Alumnus shares career insight, advice via Skype with music class
Tom Mullen ’00 paid a ‘virtual’ visit May 7 to students in Clay Stevenson’s Survey of Music Business class.
Wanting to make it big in the music industry, Tom Mullen headed to New York City after graduating from Elon in 2000—although he was unsure of what the future would bring.
With only a couple hundred dollars in his pocket, a few suitcases and a friend’s couch to sleep on, Mullen, a broadcast communications major, had three job leads.
“Two offered salaries and benefits,” Mullen recalled. “The last one was hourly with no benefits.”
He went with his instinct and decided to take the latter and joined the digital marketing staff at Cornerstone Promotions/The Fader. Though Mullen would only stay at Cornerstone for a few months, the experience eventually helped him land his current job as director of digital marketing for Sony Music.
While his career path hasn’t been easy—hardly having time to sleep—Mullen said the lessons he’s learned along the way have been invaluable. He shared some of those lessons via Skype with students in Clay Stevenson’s Survey of Music Business class on May 7.
As an undergraduate student, Mullen was heavily involved with the Pendulum, WSOE radio and ESTV. When he was not in class or at work, he was attending as many shows as possible. With each experience, he said, he expanded his network within the industry, something that continues helping him to this day.
He emphasized the power of networking with a story about how he got one of his first jobs. The person who ultimately recommended him was actually a reference for someone else competing for the same job.
“He told my [future] boss, ‘Forget about him, you need to hire Tom,’” Mullen told the class, adding that selecting the right references is also important.
As a student, Mullen structured his own learning experiences to reflect his specific interests in the music industry. “I did it on my own,” he told the class, “but you have great opportunities,” adding that Elon is the perfect fit for students who want to get involved.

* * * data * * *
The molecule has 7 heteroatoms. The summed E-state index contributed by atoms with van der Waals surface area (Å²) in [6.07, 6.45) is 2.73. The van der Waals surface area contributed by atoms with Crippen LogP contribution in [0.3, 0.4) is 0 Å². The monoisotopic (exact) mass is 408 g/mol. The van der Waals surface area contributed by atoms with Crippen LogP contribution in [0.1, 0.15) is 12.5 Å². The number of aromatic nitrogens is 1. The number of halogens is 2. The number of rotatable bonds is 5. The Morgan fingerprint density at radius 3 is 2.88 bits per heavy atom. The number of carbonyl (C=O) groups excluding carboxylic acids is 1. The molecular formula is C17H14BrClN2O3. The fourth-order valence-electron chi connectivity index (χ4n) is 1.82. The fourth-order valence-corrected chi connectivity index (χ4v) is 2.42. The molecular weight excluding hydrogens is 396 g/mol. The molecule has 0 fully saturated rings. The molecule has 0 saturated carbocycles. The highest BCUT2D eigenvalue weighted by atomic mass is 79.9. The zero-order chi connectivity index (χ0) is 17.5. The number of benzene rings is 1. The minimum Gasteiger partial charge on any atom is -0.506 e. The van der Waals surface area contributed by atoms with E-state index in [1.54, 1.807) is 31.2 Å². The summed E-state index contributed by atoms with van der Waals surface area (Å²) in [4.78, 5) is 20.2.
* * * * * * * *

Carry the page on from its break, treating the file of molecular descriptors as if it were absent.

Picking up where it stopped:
Stevenson said the Department of Music now offers a music production and recording arts program designed for students who are interested in recording, music production and working in the music industry. One of his class' goals, he added, is to educate students on various occupations within the industry.
He purposely built-in time and space in his lesson plans for video-chat interviews with professionals, including alumni. “When the students hear from successful alumni, it boosts their confidence,” Stevenson said. “It shows them the attainability of getting into a relative field or occupation.”
For senior Alex Nuesse, a vocal performance major, Mullen’s chat gave her a glimpse into the sacrifices and efforts that come with trying to break into a very competitive field.
“I’m not going to be able to live the same way I’m living now, the way I’ve lived for the past 22 years,” she said. “I’m getting ready for that now.”
Stevenson said today, more than ever, having the right connections could be the springboard students need to get an interview in their desired fields.
For Mullen, half the battle is loving what you do.
“It’s fun when you work on your passion,” he said. “Be patient and good things will come.”